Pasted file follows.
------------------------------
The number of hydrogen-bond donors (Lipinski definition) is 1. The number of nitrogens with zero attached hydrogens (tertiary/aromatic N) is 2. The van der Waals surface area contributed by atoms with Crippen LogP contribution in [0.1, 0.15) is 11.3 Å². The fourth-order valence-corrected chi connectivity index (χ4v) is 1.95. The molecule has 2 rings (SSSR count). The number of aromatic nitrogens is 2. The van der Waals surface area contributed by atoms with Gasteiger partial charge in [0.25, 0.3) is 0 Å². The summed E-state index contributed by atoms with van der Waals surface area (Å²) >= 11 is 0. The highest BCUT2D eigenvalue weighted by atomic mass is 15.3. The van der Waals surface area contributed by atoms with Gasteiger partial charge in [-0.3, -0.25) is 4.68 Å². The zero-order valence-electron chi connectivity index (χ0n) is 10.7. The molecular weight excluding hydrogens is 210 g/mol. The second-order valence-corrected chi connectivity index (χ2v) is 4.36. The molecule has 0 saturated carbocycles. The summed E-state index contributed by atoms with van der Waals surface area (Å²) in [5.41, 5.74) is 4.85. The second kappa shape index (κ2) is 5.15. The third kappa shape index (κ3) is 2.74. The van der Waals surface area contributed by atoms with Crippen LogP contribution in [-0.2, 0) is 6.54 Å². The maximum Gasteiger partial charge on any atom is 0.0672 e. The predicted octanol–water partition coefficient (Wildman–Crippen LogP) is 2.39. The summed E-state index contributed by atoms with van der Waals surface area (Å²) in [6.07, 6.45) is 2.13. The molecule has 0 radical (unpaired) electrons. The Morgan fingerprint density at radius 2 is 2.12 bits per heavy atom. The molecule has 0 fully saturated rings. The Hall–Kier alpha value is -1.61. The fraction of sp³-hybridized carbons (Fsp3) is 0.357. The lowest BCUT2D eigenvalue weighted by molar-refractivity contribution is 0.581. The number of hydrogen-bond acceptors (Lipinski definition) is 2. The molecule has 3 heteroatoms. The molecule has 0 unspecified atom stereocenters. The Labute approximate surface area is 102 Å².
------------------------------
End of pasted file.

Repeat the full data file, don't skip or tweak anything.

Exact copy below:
The number of hydrogen-bond donors (Lipinski definition) is 1. The number of nitrogens with zero attached hydrogens (tertiary/aromatic N) is 2. The van der Waals surface area contributed by atoms with Crippen LogP contribution in [0.1, 0.15) is 11.3 Å². The fourth-order valence-corrected chi connectivity index (χ4v) is 1.95. The molecule has 2 rings (SSSR count). The number of aromatic nitrogens is 2. The van der Waals surface area contributed by atoms with Gasteiger partial charge in [0.25, 0.3) is 0 Å². The summed E-state index contributed by atoms with van der Waals surface area (Å²) >= 11 is 0. The highest BCUT2D eigenvalue weighted by atomic mass is 15.3. The van der Waals surface area contributed by atoms with Gasteiger partial charge in [-0.3, -0.25) is 4.68 Å². The zero-order valence-electron chi connectivity index (χ0n) is 10.7. The molecular weight excluding hydrogens is 210 g/mol. The second-order valence-corrected chi connectivity index (χ2v) is 4.36. The molecule has 0 saturated carbocycles. The summed E-state index contributed by atoms with van der Waals surface area (Å²) in [5.41, 5.74) is 4.85. The second kappa shape index (κ2) is 5.15. The third kappa shape index (κ3) is 2.74. The van der Waals surface area contributed by atoms with Crippen LogP contribution in [-0.2, 0) is 6.54 Å². The maximum Gasteiger partial charge on any atom is 0.0672 e. The predicted octanol–water partition coefficient (Wildman–Crippen LogP) is 2.39. The summed E-state index contributed by atoms with van der Waals surface area (Å²) in [6.07, 6.45) is 2.13. The molecule has 0 radical (unpaired) electrons. The Morgan fingerprint density at radius 2 is 2.12 bits per heavy atom. The molecule has 0 fully saturated rings. The Hall–Kier alpha value is -1.61. The fraction of sp³-hybridized carbons (Fsp3) is 0.357. The lowest BCUT2D eigenvalue weighted by molar-refractivity contribution is 0.581. The number of hydrogen-bond acceptors (Lipinski definition) is 2. The molecule has 3 heteroatoms. The molecule has 0 unspecified atom stereocenters. The Labute approximate surface area is 102 Å².